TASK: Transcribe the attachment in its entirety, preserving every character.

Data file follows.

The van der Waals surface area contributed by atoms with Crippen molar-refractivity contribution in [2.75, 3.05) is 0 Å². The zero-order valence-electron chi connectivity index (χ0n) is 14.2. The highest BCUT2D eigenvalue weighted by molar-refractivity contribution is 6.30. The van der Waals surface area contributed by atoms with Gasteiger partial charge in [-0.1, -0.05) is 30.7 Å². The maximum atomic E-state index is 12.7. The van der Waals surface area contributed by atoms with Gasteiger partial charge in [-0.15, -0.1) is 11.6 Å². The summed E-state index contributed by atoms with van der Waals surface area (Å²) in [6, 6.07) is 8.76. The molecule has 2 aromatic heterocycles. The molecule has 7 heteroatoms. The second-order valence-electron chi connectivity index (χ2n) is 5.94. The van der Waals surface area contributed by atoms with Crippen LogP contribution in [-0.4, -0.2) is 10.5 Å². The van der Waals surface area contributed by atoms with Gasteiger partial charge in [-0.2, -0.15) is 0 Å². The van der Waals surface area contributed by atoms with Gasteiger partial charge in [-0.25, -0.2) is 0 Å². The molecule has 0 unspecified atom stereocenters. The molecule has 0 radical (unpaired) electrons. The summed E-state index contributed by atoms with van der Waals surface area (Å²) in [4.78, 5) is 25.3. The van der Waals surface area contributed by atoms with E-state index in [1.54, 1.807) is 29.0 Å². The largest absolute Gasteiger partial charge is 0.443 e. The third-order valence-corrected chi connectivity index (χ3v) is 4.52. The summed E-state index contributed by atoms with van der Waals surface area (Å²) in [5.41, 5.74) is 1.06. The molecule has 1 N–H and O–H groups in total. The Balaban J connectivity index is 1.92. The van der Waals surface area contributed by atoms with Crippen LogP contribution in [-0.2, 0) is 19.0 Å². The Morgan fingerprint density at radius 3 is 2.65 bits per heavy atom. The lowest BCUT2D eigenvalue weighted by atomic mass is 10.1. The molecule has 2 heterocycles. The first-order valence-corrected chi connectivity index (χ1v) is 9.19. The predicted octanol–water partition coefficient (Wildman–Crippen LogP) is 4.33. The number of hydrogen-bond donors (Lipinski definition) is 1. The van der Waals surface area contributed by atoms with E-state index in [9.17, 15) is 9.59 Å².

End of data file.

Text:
The van der Waals surface area contributed by atoms with Crippen molar-refractivity contribution in [2.75, 3.05) is 0 Å². The zero-order valence-electron chi connectivity index (χ0n) is 14.2. The highest BCUT2D eigenvalue weighted by molar-refractivity contribution is 6.30. The van der Waals surface area contributed by atoms with Gasteiger partial charge in [-0.1, -0.05) is 30.7 Å². The maximum atomic E-state index is 12.7. The van der Waals surface area contributed by atoms with Gasteiger partial charge in [-0.15, -0.1) is 11.6 Å². The summed E-state index contributed by atoms with van der Waals surface area (Å²) in [6, 6.07) is 8.76. The molecule has 2 aromatic heterocycles. The molecule has 7 heteroatoms. The second-order valence-electron chi connectivity index (χ2n) is 5.94. The van der Waals surface area contributed by atoms with Crippen LogP contribution in [-0.4, -0.2) is 10.5 Å². The van der Waals surface area contributed by atoms with Gasteiger partial charge in [-0.2, -0.15) is 0 Å². The van der Waals surface area contributed by atoms with Gasteiger partial charge in [-0.25, -0.2) is 0 Å². The molecule has 0 unspecified atom stereocenters. The molecule has 0 radical (unpaired) electrons. The summed E-state index contributed by atoms with van der Waals surface area (Å²) in [4.78, 5) is 25.3. The van der Waals surface area contributed by atoms with E-state index in [1.54, 1.807) is 29.0 Å². The largest absolute Gasteiger partial charge is 0.443 e. The third-order valence-corrected chi connectivity index (χ3v) is 4.52. The summed E-state index contributed by atoms with van der Waals surface area (Å²) in [5.41, 5.74) is 1.06. The molecule has 1 N–H and O–H groups in total. The Balaban J connectivity index is 1.92. The van der Waals surface area contributed by atoms with Crippen LogP contribution in [-0.2, 0) is 19.0 Å². The Morgan fingerprint density at radius 3 is 2.65 bits per heavy atom. The lowest BCUT2D eigenvalue weighted by atomic mass is 10.1. The molecule has 2 heterocycles. The first-order valence-corrected chi connectivity index (χ1v) is 9.19. The predicted octanol–water partition coefficient (Wildman–Crippen LogP) is 4.33. The number of hydrogen-bond donors (Lipinski definition) is 1. The van der Waals surface area contributed by atoms with E-state index in [9.17, 15) is 9.59 Å².